Three Weeks With My Brother, Nicholas Sparks ’88 and Micah Sparks (Warner Books). Best-selling author Nicholas, known for romantic love stories, and his brother, Micah, took a three-week trip around the world last year. As Nicholas writes, the book is a story of two journeys: “one that took my brother and me to exotic places around the world, and another, a lifetime in the making, that has led us to become the best of friends.” That lifetime, as readers learn, has been too often marred by tragedies that tested their faith. Black-and-white family photos are sprinkled throughout the text.
Keep the Faith, Change the Church: The Battle by Catholics for the Soul of Their Church, James E. Muller ’65 and Charles Kenney (Rodale). The story of the organization Voice of the Faithful, a grassroots group formed to empower Catholic laity after the clergy sex abuse scandal. Founding president Muller, a Nobel Laureate, chronicles the group’s call for reform while also offering examples of how laity can help strengthen the church. Muller was the subject of a winter 2002-03 issue profile in this magazine.
Tender Hooks: Poems, Beth Ann Fennelly ’93 (Norton). Award-winning poet Fennelly plumbs the “sharp/sweet ambiguity of parenting” in fierce poems of birth and death, love and anger, faith and despair, loss and laughter. Her poetry, notes reviewer Ray Olson, relays “the experience of motherhood, including the emotional pain of miscarriage, more convincingly and intimately than any other poet who comes to mind.” There’s no sentiment here, only a clear eye for the reality of being a mother that proved, she writes, “wilder and deeper and funnier” than she ever imagined.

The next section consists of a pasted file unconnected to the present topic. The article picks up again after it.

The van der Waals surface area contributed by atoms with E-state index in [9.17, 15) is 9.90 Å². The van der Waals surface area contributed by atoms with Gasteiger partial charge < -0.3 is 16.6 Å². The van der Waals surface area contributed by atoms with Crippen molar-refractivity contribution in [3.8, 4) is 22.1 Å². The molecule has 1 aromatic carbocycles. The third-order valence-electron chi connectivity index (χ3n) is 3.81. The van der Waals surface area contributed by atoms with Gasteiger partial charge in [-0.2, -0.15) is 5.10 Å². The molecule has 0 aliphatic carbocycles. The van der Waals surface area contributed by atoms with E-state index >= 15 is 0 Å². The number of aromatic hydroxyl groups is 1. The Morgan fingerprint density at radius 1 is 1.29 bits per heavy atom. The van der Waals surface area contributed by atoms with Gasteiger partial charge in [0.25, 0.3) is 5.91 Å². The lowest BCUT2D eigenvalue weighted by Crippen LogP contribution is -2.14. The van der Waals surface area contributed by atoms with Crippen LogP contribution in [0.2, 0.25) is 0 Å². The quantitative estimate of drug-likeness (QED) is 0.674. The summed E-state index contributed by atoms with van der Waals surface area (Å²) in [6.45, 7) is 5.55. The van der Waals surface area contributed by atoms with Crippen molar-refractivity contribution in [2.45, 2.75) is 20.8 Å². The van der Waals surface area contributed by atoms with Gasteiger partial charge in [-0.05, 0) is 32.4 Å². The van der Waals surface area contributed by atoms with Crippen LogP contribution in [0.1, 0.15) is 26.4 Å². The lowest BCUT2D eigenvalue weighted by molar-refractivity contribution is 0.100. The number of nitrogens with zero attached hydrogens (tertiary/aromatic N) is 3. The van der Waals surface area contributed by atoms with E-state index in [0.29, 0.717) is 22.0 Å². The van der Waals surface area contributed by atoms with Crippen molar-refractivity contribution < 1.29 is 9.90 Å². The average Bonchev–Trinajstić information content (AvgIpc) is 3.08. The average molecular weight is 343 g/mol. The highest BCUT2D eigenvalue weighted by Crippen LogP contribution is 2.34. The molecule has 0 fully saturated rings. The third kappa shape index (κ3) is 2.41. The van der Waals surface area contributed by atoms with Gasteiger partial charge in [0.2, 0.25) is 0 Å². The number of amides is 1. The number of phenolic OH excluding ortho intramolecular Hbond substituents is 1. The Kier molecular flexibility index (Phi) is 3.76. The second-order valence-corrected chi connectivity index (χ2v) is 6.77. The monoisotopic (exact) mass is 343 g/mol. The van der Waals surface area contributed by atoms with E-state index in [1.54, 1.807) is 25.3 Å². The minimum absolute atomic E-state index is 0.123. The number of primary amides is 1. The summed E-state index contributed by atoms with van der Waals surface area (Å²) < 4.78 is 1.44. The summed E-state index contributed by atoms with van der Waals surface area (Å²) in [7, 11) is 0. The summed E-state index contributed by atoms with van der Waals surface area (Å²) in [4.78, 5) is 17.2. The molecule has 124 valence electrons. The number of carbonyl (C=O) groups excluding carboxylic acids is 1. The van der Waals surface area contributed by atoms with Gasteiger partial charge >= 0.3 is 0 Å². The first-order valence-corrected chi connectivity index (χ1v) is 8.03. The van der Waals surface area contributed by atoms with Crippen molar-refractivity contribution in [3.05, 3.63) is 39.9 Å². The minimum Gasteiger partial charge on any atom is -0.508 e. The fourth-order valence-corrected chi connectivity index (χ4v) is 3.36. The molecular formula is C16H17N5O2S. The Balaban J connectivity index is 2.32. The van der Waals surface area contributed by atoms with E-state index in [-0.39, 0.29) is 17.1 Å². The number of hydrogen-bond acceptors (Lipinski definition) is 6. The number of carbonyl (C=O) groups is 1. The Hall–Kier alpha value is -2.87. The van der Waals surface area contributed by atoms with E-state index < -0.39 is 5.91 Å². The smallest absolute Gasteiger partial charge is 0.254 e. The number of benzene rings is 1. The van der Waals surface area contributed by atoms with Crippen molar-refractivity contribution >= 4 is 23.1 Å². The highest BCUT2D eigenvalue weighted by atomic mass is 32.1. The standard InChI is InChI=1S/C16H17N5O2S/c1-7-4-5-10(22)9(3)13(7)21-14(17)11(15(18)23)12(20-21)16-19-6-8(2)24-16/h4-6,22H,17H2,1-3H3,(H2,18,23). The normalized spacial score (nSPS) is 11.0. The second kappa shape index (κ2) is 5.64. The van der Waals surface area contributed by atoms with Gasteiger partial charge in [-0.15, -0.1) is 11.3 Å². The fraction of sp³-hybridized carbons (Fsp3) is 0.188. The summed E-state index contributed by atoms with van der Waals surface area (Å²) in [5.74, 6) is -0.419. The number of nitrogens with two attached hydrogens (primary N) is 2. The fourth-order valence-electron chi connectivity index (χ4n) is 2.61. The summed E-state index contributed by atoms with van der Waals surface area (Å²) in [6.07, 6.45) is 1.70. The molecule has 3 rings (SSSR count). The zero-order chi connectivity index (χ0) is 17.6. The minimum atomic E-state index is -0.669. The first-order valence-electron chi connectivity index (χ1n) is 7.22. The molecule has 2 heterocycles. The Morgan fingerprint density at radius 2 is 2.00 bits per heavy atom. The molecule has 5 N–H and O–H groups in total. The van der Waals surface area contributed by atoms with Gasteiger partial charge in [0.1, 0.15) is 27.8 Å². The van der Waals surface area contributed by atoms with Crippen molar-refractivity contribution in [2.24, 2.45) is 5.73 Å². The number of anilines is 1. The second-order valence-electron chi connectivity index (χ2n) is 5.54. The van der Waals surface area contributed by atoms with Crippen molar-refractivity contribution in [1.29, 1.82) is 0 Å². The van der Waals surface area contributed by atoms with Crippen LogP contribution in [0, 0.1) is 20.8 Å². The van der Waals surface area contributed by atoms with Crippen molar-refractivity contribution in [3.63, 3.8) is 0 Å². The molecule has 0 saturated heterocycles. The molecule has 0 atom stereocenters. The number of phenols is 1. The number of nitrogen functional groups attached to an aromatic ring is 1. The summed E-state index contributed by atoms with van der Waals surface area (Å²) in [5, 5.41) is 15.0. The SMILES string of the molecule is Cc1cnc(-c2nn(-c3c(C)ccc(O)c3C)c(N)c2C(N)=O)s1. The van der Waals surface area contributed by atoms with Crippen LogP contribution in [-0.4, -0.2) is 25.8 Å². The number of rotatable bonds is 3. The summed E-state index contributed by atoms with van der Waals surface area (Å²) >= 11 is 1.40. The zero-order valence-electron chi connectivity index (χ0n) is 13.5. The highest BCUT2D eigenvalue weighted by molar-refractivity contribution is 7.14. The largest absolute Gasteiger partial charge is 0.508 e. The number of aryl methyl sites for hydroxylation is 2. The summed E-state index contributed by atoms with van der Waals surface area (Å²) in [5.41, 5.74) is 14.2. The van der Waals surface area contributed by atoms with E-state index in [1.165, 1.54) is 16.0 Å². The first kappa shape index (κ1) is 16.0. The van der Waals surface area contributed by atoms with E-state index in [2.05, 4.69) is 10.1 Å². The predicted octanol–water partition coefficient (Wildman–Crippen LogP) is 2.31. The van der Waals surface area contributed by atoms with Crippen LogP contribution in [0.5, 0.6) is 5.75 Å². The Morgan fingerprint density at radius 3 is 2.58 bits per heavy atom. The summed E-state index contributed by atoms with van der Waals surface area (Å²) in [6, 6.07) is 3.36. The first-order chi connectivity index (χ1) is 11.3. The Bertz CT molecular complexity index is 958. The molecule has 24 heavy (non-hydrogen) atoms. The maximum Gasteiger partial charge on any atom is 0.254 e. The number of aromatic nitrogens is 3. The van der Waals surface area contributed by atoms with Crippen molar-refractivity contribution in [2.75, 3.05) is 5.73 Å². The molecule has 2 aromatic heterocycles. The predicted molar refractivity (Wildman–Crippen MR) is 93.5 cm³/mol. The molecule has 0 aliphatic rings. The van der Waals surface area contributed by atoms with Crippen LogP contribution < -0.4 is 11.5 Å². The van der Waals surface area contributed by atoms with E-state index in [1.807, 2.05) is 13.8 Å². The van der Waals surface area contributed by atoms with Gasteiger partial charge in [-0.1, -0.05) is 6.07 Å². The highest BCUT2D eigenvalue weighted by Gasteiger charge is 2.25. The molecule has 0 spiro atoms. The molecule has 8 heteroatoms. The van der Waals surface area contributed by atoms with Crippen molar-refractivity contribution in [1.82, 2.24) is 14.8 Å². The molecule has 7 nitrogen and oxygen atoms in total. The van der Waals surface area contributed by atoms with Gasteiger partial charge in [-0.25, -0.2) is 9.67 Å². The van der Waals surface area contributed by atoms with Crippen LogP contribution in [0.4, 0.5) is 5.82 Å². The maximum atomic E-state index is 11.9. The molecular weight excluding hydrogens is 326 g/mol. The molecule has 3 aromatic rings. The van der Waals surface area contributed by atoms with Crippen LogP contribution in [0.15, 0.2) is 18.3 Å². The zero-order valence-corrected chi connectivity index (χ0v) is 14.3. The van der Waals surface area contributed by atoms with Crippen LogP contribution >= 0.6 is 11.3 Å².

Integrity Matters. James F. Bracher and Daniel E. Halloran ’61 (Torchlight Publishing). As the list of public scandals grows, Americans seem to have lost faith in society’s integrity. With real-life examples, the authors examine how integrity can be restored to organizations, focusing on eight attributes that should be at the core of business today. Their recommendations for “constructive cultural change” encompass such difficult issues as balancing truth with compassion and distinguishing between form and substance.
I Love Being a Mom: Treasured Stores, Memories, and Milestones, Therese J. Borchard ’94 (Doubleday). A celebration of the magic of being a mom, from the stretch marks that never go away to the boundless joy a child brings. Essays, vignettes and short quotes—both poignant and funny—combine to shine a light on the life lessons being a mother offers. Contributors, mothers famous and not-so-famous, include Anna Quindlen, Celine Dion, Laura Bush, Sarah Jessica Parker, Alice Walker, Mary Lou Retton and Marie Poyer, mother of 14. Photos and drawings complement the text.
Learning Sickness: A Year with Crohn’s Disease, James M. Lang ’91 (Capital Books). Through fatherhood, earning a Ph.D., moving and starting a new job, the author struggles to come to terms with the chronic illness that manifested itself when he was 26. “I believe that illness and suffering can offer us insights into the most important questions we can ask ourselves about what it means to be a human being,” he writes. With openness and frank language, Lang discusses how his journey with illness has affected his family, his religious views and his work life.